An appellate court's decision disqualifying the state's legal team in its feud with 3M Co. over alleged damages from PFCs in the east-metro area will be reviewed by the Minnesota Supreme Court.
The state's high court granted the request from the state attorney general's office and the Washington, D.C.-based Covington & Burling law firm.
In its July 1 decision, the Court of Appeals upheld the disqualification of Covington & Burling for violating professional rules of conduct in failing to properly notify 3M that it was representing the state in a lawsuit over perfluorochemicals — PFCs — that were legally dumped in Washington County over several decades.
Covington & Burling previously had represented 3M on PFC-related matters before taking the state's case in 2010 on the opposing legal side, creating a conflict of interest, the appellate court had ruled.
In a separate case, 3M also is seeking unspecified monetary damages from Covington in Ramsey County District Court for switching sides, which in legal terms is breach of fiduciary duty and breach of contract.
In a ruling on that case this week, Judge Margaret Marrinan ordered that — given 3M's extraordinary damage claims against one of the nation's premier law firms — Covington must turn over all electronic and paper documents involving its relationship with the company going back more than two decades. A special master has been named to oversee the turning over of that information.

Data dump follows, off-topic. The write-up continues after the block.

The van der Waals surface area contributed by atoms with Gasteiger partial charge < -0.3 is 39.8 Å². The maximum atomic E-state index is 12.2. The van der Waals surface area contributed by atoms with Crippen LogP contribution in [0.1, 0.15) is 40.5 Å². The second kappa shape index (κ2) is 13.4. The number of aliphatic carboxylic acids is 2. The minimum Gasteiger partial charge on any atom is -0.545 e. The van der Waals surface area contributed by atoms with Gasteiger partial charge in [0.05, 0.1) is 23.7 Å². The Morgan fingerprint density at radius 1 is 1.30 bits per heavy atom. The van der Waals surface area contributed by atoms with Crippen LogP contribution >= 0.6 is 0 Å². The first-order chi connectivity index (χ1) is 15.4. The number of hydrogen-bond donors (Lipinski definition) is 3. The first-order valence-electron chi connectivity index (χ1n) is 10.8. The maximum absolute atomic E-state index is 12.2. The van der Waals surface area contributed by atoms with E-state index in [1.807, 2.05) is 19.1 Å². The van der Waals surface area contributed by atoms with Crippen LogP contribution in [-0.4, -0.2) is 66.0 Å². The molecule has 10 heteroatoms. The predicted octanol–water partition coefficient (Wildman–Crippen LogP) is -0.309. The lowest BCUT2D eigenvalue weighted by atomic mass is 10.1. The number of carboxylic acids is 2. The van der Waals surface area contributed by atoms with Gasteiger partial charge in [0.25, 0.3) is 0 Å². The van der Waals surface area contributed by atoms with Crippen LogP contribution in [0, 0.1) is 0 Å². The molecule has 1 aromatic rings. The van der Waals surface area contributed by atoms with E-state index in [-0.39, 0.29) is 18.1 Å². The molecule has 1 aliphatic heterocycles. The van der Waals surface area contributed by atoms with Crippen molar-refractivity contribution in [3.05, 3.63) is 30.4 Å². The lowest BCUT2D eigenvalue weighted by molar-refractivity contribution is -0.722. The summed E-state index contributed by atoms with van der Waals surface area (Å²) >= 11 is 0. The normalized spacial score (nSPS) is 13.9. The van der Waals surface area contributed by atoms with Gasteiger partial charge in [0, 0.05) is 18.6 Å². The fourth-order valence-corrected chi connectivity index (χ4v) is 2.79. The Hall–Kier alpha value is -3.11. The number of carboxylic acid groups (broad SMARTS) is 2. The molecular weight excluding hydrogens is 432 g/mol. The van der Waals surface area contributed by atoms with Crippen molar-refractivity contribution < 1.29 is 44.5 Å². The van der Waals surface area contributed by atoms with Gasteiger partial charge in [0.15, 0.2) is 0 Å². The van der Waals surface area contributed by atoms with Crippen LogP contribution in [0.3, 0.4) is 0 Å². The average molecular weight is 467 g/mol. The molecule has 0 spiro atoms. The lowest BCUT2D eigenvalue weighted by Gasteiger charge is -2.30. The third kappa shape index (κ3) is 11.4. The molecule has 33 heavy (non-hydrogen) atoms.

The ruling is significant because Covington has claimed in arguing against its disqualification that information it holds about PFCs gathered when 3M was its client is not "substantially related" to the issues in the case it represents on behalf of the state.
In the Ramsey County case, Covington was seeking to restrict 3M's access to the law firm's legal intelligence about PFCs; the judge ruled, though, that 3M was entitled to all of that information. "Common sense and fair play support an order requiring that all this information … be returned to 3M," Marrinan wrote.
The law firm took the state's case at no charge. Under Covington's deal with the state, aside from expenses like travel and meals, the firm at the top end was to collect 15 percent of any pretrial settlement with 3M exceeding $150 million, and 20 percent of settlement amounts more than $150 million after the trial has started, documents show. The percentage collected by the firm was to increase as the potential settlement amount declined.
Attorney General Lori Swanson filed the lawsuit against 3M in December 2010, seeking to recover alleged and future damages to the environment from PFCs. The family of chemical compounds was developed by 3M around 1950 for use in an array of consumer products until the company stopped producing and using them in 2002, but other firms continue to do so. They're still found in fast-food wrappers, and in products treated with Teflon, Stainmaster and Gore-Tex.
3M has said that PFCs, which are so pervasive that the most common types are found in more than 98 percent of the U.S. population, cause no harm to people. The company also has spent an estimated $100 million in cleanup efforts over the past several years at sites where the PFCs had been legally dumped at sites in Woodbury, Cottage Grove, Lake Elmo and Oakdale.
Lake Elmo had joined the state in its lawsuit, but opted to withdraw as a plaintiff last month.